SARAH BLAKE (b. 1853 – d. 1936)
The News-Palladium, Aug 27, 1936. "Mrs. Sairah (sic) Mooney Of Lavette Street Is Taken By Death. Mrs. Sairah (sic) Mooney died at 9:40 o’clock this morning at the home of her daughter, Mrs. Tess Patton, 949 Lavette Street. She was 77 years old. The body was removed to the Reiser Mortuary. Funeral plans are incomplete. Surviving besides Mrs. Patton, are a son, Vincent Mooney, Johnstown, PA; four daughters, Mrs. May Dandre, Grand Rapids, Mrs. Vera Mooney, San Antonio, TX, Mrs. Frances Bowman, Chicago, and Miss Louise Mooney, this city; and 10 grandchildren."
Sarah was to relocate within six months of the death of her husband Cornelius Mooney in 1899 to Paint, PA. In the 1900 census, she reports that she birthed ten children but only eight are alive and that she has six children living with her. May, the oldest, and Theresa are not mentioned. These two have relocated to Elmira, NY and are listed as boarders in the 1900 census. The other missing two were probably born during the six-year gap between Leah and Theresa. Perhaps these two are buried with their father back in Blossburg. The church records for St. Andrew and St. Mary do not record any children being born to Cornelius and Sarah during this period. However, record keeping was less than factual and depended upon the parents to follow through. There was no compulsion to record the events. Their identity will remain unknown forever.
Sarah was not fated to stay overly long in Paint, PA. She was to follow her daughter Tess to Benton Harbor, MI after her marriage to Maurice Patton. In the 1920 census, Sarah Mooney is living with her daughter, Tess Patton, along with her youngest daughter, Louise Mooney. Sarah also lists both her parents were born in England. It is apparent that the only member of the six who made the move to Paint and stayed there in Somerset County was Vincent who was married by then and raising his own family.
SARAH JOSEPHINE ERWIN (b. 1864 – d. 1926)
"Mooney-Entered into rest on Wednesday, May 12, 1926 at 11:28 pm., Sarah Mooney (nee Erwin), beloved mother of Catherine, Mary, Ann, Teresa, Francis, and Cornelius Mooney and Sister Eva Joseph of the Sisters of St. Joseph of Carondelet, and our dear sister and aunt. Funeral will take place from the family residence 4602A Evans Avenue…..Deceased was a member of Catholic Knights and Ladies of Illinois…."
Sarah Erwin was the daughter of John and Hannah Erwin. The Erwin family was miners also and their daughter Sarah was born in Shullsburg, WI where lead mining was prevalent. Apparently, the Erwin’s moved to Rich Hill, MO, another lead mining region, and this is where Sarah at age 21 meets and marries a Robert L. Cheviron in Mar 1885 and they have a daughter Lula (b. 1887). Robert, we presume, was to die soon and Patrick Francis makes an appearance in whatever area it was and marries the widow with a child. No one knows if this meeting was in Rich Hill. Alternately, had the Cheviron family relocated to Coalgate, Oklahoma Indian Territory by then? At any rate, Sarah and Patrick are married there in Coalgate on 5 May 1892.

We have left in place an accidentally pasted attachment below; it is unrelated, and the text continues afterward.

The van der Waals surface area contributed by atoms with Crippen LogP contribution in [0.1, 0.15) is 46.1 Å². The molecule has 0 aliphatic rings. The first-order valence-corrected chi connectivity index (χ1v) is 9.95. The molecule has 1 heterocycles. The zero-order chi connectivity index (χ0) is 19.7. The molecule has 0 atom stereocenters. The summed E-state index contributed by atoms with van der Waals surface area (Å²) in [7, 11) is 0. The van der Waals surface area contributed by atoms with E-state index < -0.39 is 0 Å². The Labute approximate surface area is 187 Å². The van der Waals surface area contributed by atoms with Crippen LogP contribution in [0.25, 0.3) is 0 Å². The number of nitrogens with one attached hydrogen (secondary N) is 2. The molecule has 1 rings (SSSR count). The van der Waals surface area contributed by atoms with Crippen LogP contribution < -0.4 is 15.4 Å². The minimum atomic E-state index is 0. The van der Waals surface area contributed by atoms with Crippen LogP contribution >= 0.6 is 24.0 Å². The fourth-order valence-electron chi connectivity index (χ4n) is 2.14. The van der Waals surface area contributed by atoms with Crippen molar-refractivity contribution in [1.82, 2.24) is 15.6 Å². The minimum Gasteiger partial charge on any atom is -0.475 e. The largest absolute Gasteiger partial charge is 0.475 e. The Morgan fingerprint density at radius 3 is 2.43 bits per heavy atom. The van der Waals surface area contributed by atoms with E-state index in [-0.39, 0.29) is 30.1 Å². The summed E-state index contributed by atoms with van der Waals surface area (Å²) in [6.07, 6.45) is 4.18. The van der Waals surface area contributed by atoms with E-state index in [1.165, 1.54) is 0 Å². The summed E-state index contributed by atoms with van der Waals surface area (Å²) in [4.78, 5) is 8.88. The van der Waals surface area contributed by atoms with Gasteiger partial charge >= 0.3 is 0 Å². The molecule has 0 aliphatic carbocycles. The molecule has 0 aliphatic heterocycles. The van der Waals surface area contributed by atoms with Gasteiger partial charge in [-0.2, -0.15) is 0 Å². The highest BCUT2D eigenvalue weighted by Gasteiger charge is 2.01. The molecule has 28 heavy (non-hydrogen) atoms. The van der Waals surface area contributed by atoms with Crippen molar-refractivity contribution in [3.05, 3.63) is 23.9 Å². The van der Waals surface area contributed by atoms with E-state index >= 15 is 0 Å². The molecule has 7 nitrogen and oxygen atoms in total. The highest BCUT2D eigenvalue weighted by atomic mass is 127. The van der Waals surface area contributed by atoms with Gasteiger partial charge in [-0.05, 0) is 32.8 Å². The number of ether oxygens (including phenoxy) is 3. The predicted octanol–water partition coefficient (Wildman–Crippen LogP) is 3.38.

A family recollection comes from a conversation between Joe Mooney and Margaret Blake Mooney and she said that ‘Patrick met Sarah in a boarding house.’ Additionally, Peggy Mooney Ripple stated that Sarah was a professional embalmer. From another conversation with Peggy: the last time that Frank saw his mother alive, he was having an argument with her over Neil and the company that Neil was running with. Sarah was to die soon after this argument.
GEORGE HERON (b. 1857 – d. 1924)
Wellsboro Agitator - October 15, 1924. "George Heron. Sr. died at his home in Blossburg at 10:45 o’clock Wednesday night, after an illness of several days. The funeral was held at 9 o’clock Saturday morning from St. Andrew’s Catholic church. A high mass of requiem was celebrated by the rector, Rev. M.F. Corrigan. Internment was made in St. Andrew’s cemetery beside his wife who died about 10 years ago. Mr. Heron was born in England, 68 years ago. When a youth he came with his father and other members of the family to Morris Run, where he later married Miss Katherine Mooney and continued to dwell in that place until a few years ago, when he moved to Blossburg. Mr. Heron was an active member of St. Andrew’s choir. He is survived by three daughters, Mrs. M.J. Kelly of Pittsburgh; Mrs. Roy Bonney and Mabel at home, and one son, George of Elmira; also five grandchildren and one sister who resides in California."
George emigrated from England in 1867. He married Catherine Mooney and they had eight children according to the 1910 census but only four survived to adulthood. The last two were alive right up to 1960 and are buried in the Heron family plot in St. Andrew’s cemetery. This branch of the Mooney tree would give rise to the Heron and Kelly lines and some of their descendants survive to this day as indicated in later sections.
JOHN HURLBUT KILEY (b. 1861 – d. 1933)
John was to marry Mary Mooney on 13 Apr 1893 and they were to live in Morris Run most of their life. They were to move into Blossburg just a couple of years before Mary died. There were no children from this union.
John states that both his parents
were born in Vermont. His father and older brother settled in the town